Police cannot remove tint without certifying officer present – Traffic Chief 


By Isanella Patoir


The police cannot remove the tint from a motor vehicle without a licensed certifying officer verifying that said tint is against the prescribed 65 per cent limit.

This point was made clear by Traffic Chief Senior Superintendent Ramesh Ashram who told the News Room on Tuesday that there is a process that follows tint removal.

But what exactly is that process? Firstly, once the police pull over a driver for suspected tint, they can instruct them to go to the police station where there is supposed to be a certifying (gazetted) officer who will examine the vehicle.

Secondly, that certifying officer will then test the tint with a certified meter and if it is found that the tint is not the prescribed limit, the driver will be asked to remove the tint and can be released with a warning; the worst-case scenario is that the case goes to the court and the driver is charged.

The Traffic Chief said that the penalty is dependent on the court.

“If the ordinary police on the road stop a vehicle with tint and they realise or suspect that the tint is not in compliance with the 65 per cent, the right thing to do is that they should have the certifying officer to examine the vehicle,” the Traffic Chief emphasised.

Superintendent Ramesh Ashram

The senior cop, however, underscored that tint on the front windscreens is not catered for in a tint permit, and so, the police have every right to instruct drivers to remove these tints from their vehicles.

“Even though you get tint permit, you cannot carry tint on the front windscreen, you can only carry the six-inch visor at the top,” the Traffic Chief explained.


Recently, the police in Regional Division Three (Essequibo Islands-West Demerara) has been cracking down on drivers found above the prescribed tint limit.

The issue recently came to the fore after a senior cop, Inspector Humphrey, recently captured drivers on camera and instructed them to remove the heavy tint from their vehicles.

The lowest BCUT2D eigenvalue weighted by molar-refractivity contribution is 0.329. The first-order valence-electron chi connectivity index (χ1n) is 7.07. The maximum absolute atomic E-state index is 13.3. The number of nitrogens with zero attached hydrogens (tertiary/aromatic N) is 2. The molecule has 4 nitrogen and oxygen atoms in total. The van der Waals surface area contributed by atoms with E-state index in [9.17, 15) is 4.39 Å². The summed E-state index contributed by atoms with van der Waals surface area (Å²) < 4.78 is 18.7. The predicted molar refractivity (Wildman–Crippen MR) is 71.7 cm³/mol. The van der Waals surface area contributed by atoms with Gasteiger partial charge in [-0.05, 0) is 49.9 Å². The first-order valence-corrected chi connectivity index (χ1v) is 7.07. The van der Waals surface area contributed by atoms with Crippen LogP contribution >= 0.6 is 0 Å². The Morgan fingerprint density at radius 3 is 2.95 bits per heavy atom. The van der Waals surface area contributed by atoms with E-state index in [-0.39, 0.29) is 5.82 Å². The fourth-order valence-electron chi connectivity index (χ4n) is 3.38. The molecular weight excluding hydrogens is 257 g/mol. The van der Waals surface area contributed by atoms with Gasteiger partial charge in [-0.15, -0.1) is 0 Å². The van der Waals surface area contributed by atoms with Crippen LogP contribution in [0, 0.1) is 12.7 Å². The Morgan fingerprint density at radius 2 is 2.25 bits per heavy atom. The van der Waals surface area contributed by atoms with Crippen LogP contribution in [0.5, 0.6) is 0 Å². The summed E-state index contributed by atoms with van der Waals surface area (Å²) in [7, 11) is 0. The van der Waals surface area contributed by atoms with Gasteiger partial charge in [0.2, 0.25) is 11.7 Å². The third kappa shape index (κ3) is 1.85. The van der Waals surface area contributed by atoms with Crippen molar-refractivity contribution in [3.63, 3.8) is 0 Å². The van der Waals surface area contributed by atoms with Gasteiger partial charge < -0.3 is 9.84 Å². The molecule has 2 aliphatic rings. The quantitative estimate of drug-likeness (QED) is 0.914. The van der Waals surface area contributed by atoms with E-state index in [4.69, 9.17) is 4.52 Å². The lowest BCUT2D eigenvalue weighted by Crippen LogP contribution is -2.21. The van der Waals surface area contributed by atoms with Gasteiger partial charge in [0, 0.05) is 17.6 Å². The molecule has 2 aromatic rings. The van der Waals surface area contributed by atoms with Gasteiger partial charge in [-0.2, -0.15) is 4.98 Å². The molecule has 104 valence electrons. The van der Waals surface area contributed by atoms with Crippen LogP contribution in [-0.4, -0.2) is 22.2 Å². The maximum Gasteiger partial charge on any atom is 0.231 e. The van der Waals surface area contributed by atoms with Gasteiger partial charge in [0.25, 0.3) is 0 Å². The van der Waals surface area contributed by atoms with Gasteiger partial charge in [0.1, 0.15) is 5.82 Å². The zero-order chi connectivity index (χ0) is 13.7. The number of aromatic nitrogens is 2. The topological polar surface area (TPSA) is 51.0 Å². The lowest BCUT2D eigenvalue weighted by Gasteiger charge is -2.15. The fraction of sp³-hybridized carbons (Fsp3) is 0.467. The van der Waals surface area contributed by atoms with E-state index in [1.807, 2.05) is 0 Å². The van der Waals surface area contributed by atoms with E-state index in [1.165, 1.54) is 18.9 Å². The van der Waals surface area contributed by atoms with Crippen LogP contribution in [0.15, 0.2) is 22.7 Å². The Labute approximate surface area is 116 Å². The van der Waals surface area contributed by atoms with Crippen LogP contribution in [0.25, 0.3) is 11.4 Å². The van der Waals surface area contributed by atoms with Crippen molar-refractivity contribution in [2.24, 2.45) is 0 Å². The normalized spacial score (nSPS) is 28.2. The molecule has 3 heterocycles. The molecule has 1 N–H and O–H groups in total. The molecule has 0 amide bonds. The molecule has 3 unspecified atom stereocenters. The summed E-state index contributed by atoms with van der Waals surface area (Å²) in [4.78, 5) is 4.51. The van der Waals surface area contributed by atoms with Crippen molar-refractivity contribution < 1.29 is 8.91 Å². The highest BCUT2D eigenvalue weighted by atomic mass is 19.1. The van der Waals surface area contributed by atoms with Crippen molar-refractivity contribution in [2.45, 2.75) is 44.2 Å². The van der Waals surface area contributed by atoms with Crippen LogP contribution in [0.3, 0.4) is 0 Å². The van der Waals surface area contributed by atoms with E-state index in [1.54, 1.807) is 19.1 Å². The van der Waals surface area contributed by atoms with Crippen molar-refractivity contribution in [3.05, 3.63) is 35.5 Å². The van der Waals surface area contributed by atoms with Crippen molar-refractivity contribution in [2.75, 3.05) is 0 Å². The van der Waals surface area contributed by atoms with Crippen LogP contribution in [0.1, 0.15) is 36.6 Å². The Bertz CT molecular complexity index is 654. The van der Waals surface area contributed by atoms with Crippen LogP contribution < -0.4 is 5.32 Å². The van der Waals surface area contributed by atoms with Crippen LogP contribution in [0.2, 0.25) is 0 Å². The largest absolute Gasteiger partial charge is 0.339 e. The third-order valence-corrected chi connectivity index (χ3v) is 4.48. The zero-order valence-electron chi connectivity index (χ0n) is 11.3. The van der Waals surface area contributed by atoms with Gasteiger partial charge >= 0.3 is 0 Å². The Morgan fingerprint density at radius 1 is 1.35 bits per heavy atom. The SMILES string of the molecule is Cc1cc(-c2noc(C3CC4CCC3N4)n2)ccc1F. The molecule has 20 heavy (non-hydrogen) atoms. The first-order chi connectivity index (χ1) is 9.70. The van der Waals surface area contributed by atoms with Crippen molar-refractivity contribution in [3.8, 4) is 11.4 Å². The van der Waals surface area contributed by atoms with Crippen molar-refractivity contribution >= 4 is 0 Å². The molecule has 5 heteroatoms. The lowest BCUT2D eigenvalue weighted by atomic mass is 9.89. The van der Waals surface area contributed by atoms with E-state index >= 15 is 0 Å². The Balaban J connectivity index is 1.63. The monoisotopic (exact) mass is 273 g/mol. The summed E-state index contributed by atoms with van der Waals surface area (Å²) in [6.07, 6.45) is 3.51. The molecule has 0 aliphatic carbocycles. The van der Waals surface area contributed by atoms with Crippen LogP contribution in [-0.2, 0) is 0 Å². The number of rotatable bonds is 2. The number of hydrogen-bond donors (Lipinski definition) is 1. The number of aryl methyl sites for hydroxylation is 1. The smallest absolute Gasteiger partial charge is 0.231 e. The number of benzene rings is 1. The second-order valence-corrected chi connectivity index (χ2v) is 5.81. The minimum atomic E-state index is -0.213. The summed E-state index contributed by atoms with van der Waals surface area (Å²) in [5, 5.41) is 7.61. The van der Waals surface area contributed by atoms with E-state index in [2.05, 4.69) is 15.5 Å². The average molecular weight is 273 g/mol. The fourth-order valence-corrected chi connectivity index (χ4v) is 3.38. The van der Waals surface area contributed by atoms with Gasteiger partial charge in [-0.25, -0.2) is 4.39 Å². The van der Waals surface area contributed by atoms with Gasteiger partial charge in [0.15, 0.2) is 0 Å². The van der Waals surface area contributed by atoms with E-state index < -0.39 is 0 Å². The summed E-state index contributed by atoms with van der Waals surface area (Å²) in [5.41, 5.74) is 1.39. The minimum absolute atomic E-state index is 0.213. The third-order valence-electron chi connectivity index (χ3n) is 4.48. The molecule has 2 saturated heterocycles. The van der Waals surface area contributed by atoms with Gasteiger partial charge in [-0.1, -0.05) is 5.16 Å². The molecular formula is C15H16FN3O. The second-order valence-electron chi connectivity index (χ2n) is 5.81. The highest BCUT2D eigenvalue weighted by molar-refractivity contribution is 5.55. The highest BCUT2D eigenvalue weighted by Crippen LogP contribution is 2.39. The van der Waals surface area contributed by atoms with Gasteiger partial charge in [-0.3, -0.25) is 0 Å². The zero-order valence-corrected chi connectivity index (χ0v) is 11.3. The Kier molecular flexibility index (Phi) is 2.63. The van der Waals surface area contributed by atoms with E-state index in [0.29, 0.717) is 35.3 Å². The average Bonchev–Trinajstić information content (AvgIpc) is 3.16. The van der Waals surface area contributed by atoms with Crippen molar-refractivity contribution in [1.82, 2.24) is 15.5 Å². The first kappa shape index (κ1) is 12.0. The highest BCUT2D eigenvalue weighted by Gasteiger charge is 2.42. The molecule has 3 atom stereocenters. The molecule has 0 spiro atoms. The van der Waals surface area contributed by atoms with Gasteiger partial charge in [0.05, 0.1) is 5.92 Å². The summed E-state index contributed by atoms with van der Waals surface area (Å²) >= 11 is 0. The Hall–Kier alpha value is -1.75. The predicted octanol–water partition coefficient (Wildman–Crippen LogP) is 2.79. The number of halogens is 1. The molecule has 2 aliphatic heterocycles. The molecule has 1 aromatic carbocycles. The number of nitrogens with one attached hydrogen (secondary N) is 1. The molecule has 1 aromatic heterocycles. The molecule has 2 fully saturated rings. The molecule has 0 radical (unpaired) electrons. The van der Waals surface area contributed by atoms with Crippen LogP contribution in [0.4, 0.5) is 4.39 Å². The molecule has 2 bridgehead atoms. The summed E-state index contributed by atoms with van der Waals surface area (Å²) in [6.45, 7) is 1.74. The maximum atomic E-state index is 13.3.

These videos were widely circulated on social media and the incidents occurred mostly across the western end of the Demerara Harbour Bridge.

When asked about this particular case, the Traffic Chief said, “If he (Inspector Humphrey) is not a licensed certifying officer and he stop a vehicle with tint, the right thing to do is to get the certifying officer to examine the vehicle.”

When asked if Inspector Humphrey is a certifying officer, the Traffic Chief responded: “I cannot say off-hand, but I doubt whether he is a certifying officer and he is not a traffic rank, he is a general-duty rank.”

Meanwhile, Inspector Humphrey, during an interview with the Guyana Police Force’s ‘Traffic and You’ programme said there is now a 24-hour campaign to rid the region of tinted vehicles.

Inspector Humphrey (second from right) along with other ranks at the western end of the Demerara Harbour Bridge during the ‘Traffic and You’ programme

Inspector Humphrey explained if the police are unable to see the driver and occupants of a vehicle, the vehicle will be stopped.

“We [will] focus our attention on those who may want to come into the region which is Region Number Three and to perpetrate crime and leave.

“So, we are at the western end of the Demerara Harbour Bridge where we can do enforcement and we can detect or deter crime in the region through these heavily tinted vehicles that traverse our roadways,” Inspector Humphrey stated.

Inspector Humphrey said he has embarked on this “educational” campaign because he wants persons to feel safe in the region.

For years, the police have been cracking down on tinted vehicles but there have been concerns about persons who are allowed to violate these rules. There is also the issue of persons bribing traffic officers to avoid being charged.

With the heavy flow of traffic in Region Three, especially in the morning and afternoon hours, the police presence at the western end of the Demerara Harbour Bridge will continue.

Meanwhile, the police in Region Three will also be campaigning on the “fancy” white lights at the front of vehicles.

“Based on what you would learn doing the theoretical part of traffic exam, you learn that whenever you driving, you have to drive with the low beam and when the place is clear you can put on your high beam,” Inspector Humphrey said.

Additionally, the police in the region will be conducting random stop and search operations.

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